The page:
Calderón will be giving a keynote address on building community partnerships. At 3:15 p.m., also in the Student Center Theater, Calderón will host a press conference for local news media. The two events are free of charge and the public is invited to both of them.
In 2001, Calderón became the first woman to serve as governor of the Commonwealth of Puerto Rico.
She began her career in public service in 1973 as special assistant to the secretary of labor, and later worked for Governor Hernández Colón as special assistant on economic development and labor issues. In 1985, Governor Hernández appointed Calderón as the first woman chief of staff for the Commonwealth, and two years later, appointed her as Puerto Rico’s secretary of state. She was elected mayor of San Juan in 1996, and expanded her involvement with the underprivileged communities to include 53 other sectors in dire social and economic need.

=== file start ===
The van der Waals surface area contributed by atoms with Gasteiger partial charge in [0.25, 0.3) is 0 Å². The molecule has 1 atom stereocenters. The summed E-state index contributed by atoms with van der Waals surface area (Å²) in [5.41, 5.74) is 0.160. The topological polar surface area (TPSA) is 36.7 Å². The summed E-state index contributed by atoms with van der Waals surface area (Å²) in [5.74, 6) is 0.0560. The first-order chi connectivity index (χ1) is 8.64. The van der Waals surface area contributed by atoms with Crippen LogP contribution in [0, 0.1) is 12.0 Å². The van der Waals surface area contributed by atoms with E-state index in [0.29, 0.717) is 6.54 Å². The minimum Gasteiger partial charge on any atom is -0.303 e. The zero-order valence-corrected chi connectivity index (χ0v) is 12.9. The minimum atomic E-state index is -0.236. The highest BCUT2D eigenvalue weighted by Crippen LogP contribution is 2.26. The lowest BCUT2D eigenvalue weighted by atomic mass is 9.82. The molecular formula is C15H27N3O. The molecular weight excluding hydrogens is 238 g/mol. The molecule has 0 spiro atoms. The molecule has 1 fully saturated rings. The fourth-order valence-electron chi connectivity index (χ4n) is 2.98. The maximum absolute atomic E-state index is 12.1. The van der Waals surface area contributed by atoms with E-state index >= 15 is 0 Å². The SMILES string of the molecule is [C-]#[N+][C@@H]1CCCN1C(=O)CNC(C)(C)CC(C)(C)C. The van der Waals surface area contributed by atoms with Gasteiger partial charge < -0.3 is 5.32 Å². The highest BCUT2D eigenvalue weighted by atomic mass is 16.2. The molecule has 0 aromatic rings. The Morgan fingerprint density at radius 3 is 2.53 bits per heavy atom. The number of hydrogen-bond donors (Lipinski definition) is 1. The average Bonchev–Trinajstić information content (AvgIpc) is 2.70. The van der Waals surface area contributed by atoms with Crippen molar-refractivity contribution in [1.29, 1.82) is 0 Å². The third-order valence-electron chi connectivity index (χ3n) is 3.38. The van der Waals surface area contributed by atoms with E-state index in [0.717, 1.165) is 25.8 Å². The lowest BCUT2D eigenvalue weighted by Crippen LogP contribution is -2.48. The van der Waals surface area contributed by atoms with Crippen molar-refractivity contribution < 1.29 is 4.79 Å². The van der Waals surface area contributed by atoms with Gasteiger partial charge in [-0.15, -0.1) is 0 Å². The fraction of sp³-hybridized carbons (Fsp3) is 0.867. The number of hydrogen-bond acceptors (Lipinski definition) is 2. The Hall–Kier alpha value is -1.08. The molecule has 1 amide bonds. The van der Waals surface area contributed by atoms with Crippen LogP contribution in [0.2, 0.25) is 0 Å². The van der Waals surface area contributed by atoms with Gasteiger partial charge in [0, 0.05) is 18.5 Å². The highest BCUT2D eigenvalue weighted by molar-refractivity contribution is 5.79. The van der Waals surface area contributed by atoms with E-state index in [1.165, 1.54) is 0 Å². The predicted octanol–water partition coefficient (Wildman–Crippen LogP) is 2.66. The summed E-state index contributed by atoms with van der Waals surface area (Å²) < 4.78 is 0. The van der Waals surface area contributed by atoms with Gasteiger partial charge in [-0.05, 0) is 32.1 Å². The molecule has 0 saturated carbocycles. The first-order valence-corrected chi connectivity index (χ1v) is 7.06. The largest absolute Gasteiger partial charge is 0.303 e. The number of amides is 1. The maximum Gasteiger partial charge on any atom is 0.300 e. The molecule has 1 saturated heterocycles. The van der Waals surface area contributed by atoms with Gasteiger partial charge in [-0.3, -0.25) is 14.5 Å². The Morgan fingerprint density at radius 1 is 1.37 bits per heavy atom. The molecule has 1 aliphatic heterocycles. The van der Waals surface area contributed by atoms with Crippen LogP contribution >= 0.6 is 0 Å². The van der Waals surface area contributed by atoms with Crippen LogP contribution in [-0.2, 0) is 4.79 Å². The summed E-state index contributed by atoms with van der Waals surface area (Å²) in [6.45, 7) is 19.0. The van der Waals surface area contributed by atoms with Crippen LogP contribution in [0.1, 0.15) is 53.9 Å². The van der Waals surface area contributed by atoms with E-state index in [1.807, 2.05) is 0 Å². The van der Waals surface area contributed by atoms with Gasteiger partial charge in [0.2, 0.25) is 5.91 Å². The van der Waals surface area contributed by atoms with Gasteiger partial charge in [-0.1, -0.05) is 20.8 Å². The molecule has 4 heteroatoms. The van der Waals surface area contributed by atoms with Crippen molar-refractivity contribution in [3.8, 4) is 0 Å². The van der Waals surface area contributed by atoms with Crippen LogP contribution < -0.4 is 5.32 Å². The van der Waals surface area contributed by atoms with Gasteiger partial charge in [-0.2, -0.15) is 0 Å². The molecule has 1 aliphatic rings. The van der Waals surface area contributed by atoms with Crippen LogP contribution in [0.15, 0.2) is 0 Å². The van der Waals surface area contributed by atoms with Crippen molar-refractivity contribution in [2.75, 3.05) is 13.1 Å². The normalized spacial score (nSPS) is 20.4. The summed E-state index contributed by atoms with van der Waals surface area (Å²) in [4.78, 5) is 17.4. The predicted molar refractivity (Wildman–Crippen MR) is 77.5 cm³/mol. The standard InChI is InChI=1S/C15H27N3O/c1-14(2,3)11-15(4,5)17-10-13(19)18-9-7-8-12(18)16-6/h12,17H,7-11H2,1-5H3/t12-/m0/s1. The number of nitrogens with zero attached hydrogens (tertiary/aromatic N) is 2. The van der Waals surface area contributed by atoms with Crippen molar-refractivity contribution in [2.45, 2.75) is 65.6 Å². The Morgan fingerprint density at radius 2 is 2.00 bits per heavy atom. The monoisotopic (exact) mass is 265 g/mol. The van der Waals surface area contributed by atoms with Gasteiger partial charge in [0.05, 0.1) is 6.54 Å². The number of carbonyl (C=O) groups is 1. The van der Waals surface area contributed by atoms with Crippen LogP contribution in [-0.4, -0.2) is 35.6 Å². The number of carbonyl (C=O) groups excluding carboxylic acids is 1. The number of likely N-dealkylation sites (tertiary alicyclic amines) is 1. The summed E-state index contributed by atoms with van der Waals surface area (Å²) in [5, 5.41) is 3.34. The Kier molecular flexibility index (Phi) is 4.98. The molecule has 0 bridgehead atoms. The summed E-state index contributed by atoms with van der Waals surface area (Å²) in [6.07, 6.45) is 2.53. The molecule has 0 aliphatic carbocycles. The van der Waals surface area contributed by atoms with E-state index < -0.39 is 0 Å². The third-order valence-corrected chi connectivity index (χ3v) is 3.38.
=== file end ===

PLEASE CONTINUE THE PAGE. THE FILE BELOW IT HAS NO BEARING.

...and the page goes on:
In November 2000, Calderón was elected the seventh governor of Puerto Rico after a campaign based on fiscal responsibility, economic development, special attention to underprivileged citizens and responsible government. Calderón made job creation the priority of her administration.
As governor from 2001–05, she put in place programs in economic development, drug control, child abuse, public education and tourism. One of Calderón’s most notable initiatives was the Special Communities Program, through which more than a million citizens living in 686 barrios were provided with the tools and opportunities to break the cycle of poverty. The program organizes the communities, empowers its residents, and has invested more than $1 billion of local funds in housing and infrastructure.
Calderón has also been president of Commonwealth Investment Company and manager for business development for Citibank, N.A. She has served on the board of directors of such private institutions as Banco Popular de Puerto Rico, Pueblo International and the Puerto Rico Economic Development Council. She also spearheaded a joint public and private initiative to rehabilitate the poverty-stricken community of the Cantera Peninsula in San Juan.
The governor has firmly defended Puerto Rico’s present political and economic relationship with the United States that allows for common defense, fiscal autonomy and cultural identity for the Commonwealth.